If I told you that this column involves delicious pork ribs, slow-smoked Boston pork butts and aromatic bacon and sausage right out of a cast-iron frying pan, I wouldn’t exactly be lying. But the reality is a lot less appetizing.
Back in the late 1990s, a series of environmental disasters in neighboring North Carolina devastated rivers in that state and posed major health threats to residents throughout its coastal plain. Large open-air lagoons storing animal waste from massive hog-raising operations either overflowed in heavy rain or failed outright, creating serious and sustained water-quality issues in that state.
In the aftermath, Georgia regulators adopted rules to prevent that nightmare from occurring here, primarily by limiting the size of industrial hog-feeding operations in this state. In the 14 years since their adoption, those rules have kept the state’s hog-growing industry on a manageable but still profitable scale.
However, time passes, memories fade and success brings temptation. In December, the Georgia Board of Natural Resources is scheduled to vote on rule changes that would significantly weaken measures designed to protect the state’s rivers, streams and air from pollution.
Under current rules, hog-feeding operations in Georgia are in effect limited to no more than 7,500 hogs weighing 55 pounds or more, or no more than 30,000 hogs weighing less than that amount. That’s a pretty big industrial-scale operation — although it is dwarfed by operations elsewhere — and unpleasant as it may be, it’s important to think through the potential impact.
Think about that many large hogs confined in a relatively small area, and think about the fact that a single large hog can produce four to five times as much waste in a day as a human being. Think about the fact that the standard technology for dealing with that hog waste is not to treat it as human waste is treated — that would be prohibitively expensive — but to store and treat it in large open-air lagoons and then later spray it onto fields where crops are grown.
When run well and monitored closely under normal conditions, those systems work well. The question is what happens when they are not run well, when they are not monitored closely or when conditions are not normal. For example, many of North Carolina’s problems developed when a rain-heavy hurricane hit, overwhelming lagoons and sending waste into streams and rivers.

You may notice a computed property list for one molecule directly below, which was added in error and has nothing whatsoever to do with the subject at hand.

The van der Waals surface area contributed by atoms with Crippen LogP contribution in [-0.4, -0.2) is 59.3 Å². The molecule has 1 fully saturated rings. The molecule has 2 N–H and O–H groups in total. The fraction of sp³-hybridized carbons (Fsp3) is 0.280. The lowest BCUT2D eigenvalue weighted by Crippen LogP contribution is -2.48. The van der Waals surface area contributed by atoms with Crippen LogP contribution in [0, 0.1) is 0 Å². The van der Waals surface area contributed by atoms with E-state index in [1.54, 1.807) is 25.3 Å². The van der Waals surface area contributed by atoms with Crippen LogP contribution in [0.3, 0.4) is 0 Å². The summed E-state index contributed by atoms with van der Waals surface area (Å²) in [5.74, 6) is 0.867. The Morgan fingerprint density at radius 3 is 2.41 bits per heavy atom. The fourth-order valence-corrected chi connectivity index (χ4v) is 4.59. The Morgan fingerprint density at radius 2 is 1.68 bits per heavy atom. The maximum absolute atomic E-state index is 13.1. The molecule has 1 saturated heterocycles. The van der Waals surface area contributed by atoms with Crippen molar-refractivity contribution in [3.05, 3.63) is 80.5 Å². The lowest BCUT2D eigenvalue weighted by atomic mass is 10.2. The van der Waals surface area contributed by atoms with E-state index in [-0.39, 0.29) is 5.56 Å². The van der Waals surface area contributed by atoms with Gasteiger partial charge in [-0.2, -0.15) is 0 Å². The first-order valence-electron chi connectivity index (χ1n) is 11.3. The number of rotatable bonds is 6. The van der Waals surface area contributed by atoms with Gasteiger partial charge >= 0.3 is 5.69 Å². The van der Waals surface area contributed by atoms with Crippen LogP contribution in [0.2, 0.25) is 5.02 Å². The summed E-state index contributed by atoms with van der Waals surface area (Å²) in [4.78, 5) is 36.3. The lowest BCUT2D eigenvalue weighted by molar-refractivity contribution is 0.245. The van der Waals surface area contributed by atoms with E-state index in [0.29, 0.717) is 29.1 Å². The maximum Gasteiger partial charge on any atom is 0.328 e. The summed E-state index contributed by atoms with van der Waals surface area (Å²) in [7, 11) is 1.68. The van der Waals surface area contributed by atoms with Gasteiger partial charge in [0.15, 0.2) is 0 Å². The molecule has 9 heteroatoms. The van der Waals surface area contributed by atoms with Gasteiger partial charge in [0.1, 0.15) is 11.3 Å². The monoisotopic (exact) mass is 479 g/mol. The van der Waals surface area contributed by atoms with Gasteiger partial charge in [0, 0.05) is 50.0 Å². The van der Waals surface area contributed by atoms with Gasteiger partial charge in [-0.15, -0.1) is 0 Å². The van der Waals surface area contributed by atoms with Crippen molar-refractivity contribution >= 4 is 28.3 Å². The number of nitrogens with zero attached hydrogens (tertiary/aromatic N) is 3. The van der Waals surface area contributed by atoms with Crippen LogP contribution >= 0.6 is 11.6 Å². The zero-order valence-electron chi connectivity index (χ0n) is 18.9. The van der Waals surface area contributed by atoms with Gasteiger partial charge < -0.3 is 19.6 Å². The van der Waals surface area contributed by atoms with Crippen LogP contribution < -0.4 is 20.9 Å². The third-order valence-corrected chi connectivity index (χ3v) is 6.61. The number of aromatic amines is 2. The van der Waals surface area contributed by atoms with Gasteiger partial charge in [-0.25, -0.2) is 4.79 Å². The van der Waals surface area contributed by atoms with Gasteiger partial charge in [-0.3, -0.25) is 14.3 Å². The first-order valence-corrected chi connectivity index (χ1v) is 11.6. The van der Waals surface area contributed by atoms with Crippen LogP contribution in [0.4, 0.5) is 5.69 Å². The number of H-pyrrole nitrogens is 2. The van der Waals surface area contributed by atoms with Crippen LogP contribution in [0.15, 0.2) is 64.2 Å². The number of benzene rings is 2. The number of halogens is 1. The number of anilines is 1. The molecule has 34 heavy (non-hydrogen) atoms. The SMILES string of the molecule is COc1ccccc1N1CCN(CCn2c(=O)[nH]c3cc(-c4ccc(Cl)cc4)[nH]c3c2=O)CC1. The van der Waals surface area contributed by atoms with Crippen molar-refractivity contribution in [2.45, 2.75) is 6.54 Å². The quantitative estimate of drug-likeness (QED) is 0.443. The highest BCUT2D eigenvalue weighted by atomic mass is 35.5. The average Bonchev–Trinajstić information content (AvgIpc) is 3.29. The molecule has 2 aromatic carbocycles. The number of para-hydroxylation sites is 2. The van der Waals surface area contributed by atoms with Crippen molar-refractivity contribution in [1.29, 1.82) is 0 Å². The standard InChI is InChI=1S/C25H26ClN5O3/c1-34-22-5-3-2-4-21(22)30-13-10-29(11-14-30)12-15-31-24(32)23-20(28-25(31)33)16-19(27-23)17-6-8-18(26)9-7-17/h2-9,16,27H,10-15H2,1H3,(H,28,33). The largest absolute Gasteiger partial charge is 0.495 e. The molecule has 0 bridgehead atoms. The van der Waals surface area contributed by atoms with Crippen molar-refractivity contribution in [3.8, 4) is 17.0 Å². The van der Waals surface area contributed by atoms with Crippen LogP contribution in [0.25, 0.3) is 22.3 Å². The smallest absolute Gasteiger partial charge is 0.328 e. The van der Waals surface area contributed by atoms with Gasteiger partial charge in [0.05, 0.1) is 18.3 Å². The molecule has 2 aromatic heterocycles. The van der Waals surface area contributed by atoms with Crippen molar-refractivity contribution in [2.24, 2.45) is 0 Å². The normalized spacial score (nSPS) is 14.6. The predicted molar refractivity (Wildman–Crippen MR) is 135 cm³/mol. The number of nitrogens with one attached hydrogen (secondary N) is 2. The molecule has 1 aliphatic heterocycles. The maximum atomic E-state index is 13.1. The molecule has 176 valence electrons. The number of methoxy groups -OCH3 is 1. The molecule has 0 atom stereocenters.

In another example, a 2011 audit by the inspector general of the U.S. Environmental Protection Agency was harshly critical of both the EPA and the Georgia Environmental Protection Division for poor oversight of “concentrated animal-feeding operations,” or CAFOs. It warned that inspections were so lax that “there is a significant risk that Georgia’s CAFO program is failing to protect water quality” in the state.
Yet under proposed changes, the effective maximum size of hog-feeding operations in Georgia would increase from 7,500 large hogs to 12,500, or from 30,000 to 50,000 smaller hogs. That’s a capacity increase of 66 percent.
In a public hearing last month, Jeffrey Harvey of the Georgia Farm Bureau testified that such a rule change “would allow for a modest growth” in the size of Georgia hog operations. “We do not think that this rule change will accelerate hog production in the state,” Harvey said, instead arguing that it will allow “a small handful of operations” to expand so that “children of these farmers will be able to continue these operations.”
It’s not a question of the industry’s survival. Pork prices and profits are high — according to the magazine National Hog Farmer, “We could be looking at one of the best 12-month runs in industry history for profitability.” It’s just that Georgia operators understandably want to take advantage of it.
As a rule, however, larger operations mean fewer operations, and larger operations are less and less likely to be family run. Between 1990 and 2010, while total hog production rose, the number of hog-feeding operations fell by 75 percent nationally, from roughly 250,000 to roughly 60,000, and that consolidation continues.
Given those trends and the risks involved, it’s hard to understand why those charged with protecting Georgia’s environment would weaken regulations that have worked well to date.